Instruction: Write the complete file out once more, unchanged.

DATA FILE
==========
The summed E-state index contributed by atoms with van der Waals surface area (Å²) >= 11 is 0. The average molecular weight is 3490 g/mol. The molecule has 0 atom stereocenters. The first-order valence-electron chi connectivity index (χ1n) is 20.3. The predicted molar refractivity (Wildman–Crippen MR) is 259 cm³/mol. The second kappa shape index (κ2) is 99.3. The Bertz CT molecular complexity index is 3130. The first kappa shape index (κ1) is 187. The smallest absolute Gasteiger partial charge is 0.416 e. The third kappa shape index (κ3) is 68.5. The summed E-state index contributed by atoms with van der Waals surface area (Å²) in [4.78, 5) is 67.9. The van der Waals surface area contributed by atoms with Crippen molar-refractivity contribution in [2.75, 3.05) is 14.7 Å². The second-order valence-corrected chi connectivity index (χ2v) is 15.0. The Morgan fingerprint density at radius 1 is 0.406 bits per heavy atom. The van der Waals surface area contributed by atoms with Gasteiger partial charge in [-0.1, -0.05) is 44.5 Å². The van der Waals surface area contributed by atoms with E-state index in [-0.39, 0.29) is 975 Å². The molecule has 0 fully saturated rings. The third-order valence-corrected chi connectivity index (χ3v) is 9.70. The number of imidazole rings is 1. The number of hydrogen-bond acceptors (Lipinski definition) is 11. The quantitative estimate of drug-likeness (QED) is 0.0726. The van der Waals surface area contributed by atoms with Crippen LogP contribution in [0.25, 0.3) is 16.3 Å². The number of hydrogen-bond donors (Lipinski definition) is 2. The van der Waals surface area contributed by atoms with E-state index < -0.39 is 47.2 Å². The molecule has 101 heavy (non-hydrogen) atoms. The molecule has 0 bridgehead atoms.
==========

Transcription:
The summed E-state index contributed by atoms with van der Waals surface area (Å²) >= 11 is 0. The average molecular weight is 3490 g/mol. The molecule has 0 atom stereocenters. The first-order valence-electron chi connectivity index (χ1n) is 20.3. The predicted molar refractivity (Wildman–Crippen MR) is 259 cm³/mol. The second kappa shape index (κ2) is 99.3. The Bertz CT molecular complexity index is 3130. The first kappa shape index (κ1) is 187. The smallest absolute Gasteiger partial charge is 0.416 e. The third kappa shape index (κ3) is 68.5. The summed E-state index contributed by atoms with van der Waals surface area (Å²) in [4.78, 5) is 67.9. The van der Waals surface area contributed by atoms with Crippen molar-refractivity contribution in [2.75, 3.05) is 14.7 Å². The second-order valence-corrected chi connectivity index (χ2v) is 15.0. The Morgan fingerprint density at radius 1 is 0.406 bits per heavy atom. The van der Waals surface area contributed by atoms with Gasteiger partial charge in [-0.1, -0.05) is 44.5 Å². The van der Waals surface area contributed by atoms with E-state index in [-0.39, 0.29) is 975 Å². The molecule has 0 fully saturated rings. The third-order valence-corrected chi connectivity index (χ3v) is 9.70. The number of imidazole rings is 1. The number of hydrogen-bond acceptors (Lipinski definition) is 11. The quantitative estimate of drug-likeness (QED) is 0.0726. The van der Waals surface area contributed by atoms with Crippen LogP contribution in [0.25, 0.3) is 16.3 Å². The number of hydrogen-bond donors (Lipinski definition) is 2. The van der Waals surface area contributed by atoms with E-state index < -0.39 is 47.2 Å². The molecule has 101 heavy (non-hydrogen) atoms. The molecule has 0 bridgehead atoms.